Crossing pepper species and cultivars

 

My first crosses (2007 season)

 

After having read about the so-called “Dutch-Habanero” (a cross between a standard c. annum hot chile pepper and a c. chinense, the habanero) in many chile sites, I slowly gathered interest in trying to make my own new cultivars of peppers.

 

Using the quite detailed description on the Finnish website Fatalii I tried to create hybrids between species during the 2007 season. This is a detailed description of my first attempt with this most interesting hobby…

 

Link to Fatalii’s Breeding Guide with pictures… : Fatalii's Breeding Guide, Finland

Link to my own “how-to-breeding-guide” with pictures… :

 

 

How to make a cross

 

First you have to be aware that not all species within the capsicum species cross equally willingly. For instance the capsicum pubescens species does not cross with the typical cultivars of peppers, i.e. c. annuum, c. baccatum, c. chinense and c. frutescens. Making a cross between two cultivars within the same species, for example two c. annums will result in very viable seeds, which means that all seeds collected will have potential for germinating and producing healthy plants. Crossing a c. annuum with a a. chinense, though, will result in only partially fertile/viable seeds, which means that only few, if any, of the seeds taken from the cros-pollinated mature pod will germinate and result in a plant.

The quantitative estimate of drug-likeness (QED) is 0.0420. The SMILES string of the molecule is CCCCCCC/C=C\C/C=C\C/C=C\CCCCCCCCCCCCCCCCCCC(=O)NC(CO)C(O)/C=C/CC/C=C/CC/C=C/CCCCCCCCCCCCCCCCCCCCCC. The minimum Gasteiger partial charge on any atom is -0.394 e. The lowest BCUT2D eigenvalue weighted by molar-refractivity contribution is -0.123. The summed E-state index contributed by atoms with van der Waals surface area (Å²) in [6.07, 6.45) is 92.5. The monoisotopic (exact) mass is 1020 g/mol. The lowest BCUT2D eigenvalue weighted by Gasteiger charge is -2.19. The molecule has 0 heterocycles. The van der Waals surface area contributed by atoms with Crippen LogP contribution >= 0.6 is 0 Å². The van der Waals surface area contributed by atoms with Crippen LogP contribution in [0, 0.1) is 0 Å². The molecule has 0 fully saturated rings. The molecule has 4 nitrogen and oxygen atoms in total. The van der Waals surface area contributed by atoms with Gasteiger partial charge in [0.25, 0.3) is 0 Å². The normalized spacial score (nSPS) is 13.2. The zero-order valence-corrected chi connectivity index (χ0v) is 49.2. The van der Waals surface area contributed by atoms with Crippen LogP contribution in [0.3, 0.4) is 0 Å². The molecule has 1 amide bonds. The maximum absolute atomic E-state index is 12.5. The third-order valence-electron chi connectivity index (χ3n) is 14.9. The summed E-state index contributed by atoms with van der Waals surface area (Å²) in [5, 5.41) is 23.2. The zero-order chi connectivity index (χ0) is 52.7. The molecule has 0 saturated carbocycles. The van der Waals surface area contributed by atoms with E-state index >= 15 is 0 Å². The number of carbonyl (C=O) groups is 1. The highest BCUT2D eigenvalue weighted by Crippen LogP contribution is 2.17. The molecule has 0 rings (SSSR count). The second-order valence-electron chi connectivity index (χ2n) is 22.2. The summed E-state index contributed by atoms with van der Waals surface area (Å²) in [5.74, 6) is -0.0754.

Here is a brief view of the crossability within the capsicum species…

 

Annuum female: annuum, baccatum, frutescens and partially chinense.

Baccatum female: annuum, baccatum, chinense, frutescens.

Chinense female: baccatum, chinense and partially annuum, frutescens.

Frutescens female: baccatum, frutescens and partially annuum, chinense.

 

 

And a complete, schematic view…

 

 

Flower

Male Parent

Female Parent

bacca-
tum

praeter-
missum

frutes-
cens

chinense

annuum

galapa-
goense

chaco-
ense

tovarii

pubes-
cens

eximium

carde-
nasii

White

baccatum

HF

PF

NG

NG

NG

—

NG

—

—

—

—

praeter-
missum

PF

HF

—

IV

IV

—

—

—

—

PF

—

frutes-
cens

NG

—

HF

PF

NG

—

—

—

—

—

—

chinense

NG

NG

PF

HF

PF

—

NG

—

—

—

—

annuum

NG

IV

PF

PF

HF

IV

IV

—

—

—

—

galapa-
goense

NG

—

—

IV

NG

HF

EC

—

—

—

—

chaco-
ense

IV

IV

—

NG

NG

—

HF

—

—

—

—

Purple

tovarii

NG

—

IV

EC

—

—

IV

HF

—

NG

—

pubes-
cens

IV

IV

EC

IV

—

—

IV

—

HF

HF

NG

eximium

NG

PF

NG

IV

IV

—

IV

NG

HF

HF

HF

carde-
nasii

NG

IV

NG

—

IV

—

IV

—

HF

HF

HF


NG = F1 hybrids germinate normally
EC = F1 hybrids raised by embryo culture
IV = fruits/seeds set, but F1 seeds inviable
PF = F1 hybrids partially fertile
HF = F1 hybrids highly fertile
— = no data, or perhaps "does not cross" (original publication does not specify)

(Reproduced from Figure 3, Genetic Resources of Capsicum, International Board for Plant Genetic Resources, 1983 [Crop Genetic Resources Centre, Plant Production and Protection Division, Food and Agriculture Organization of the United Nations])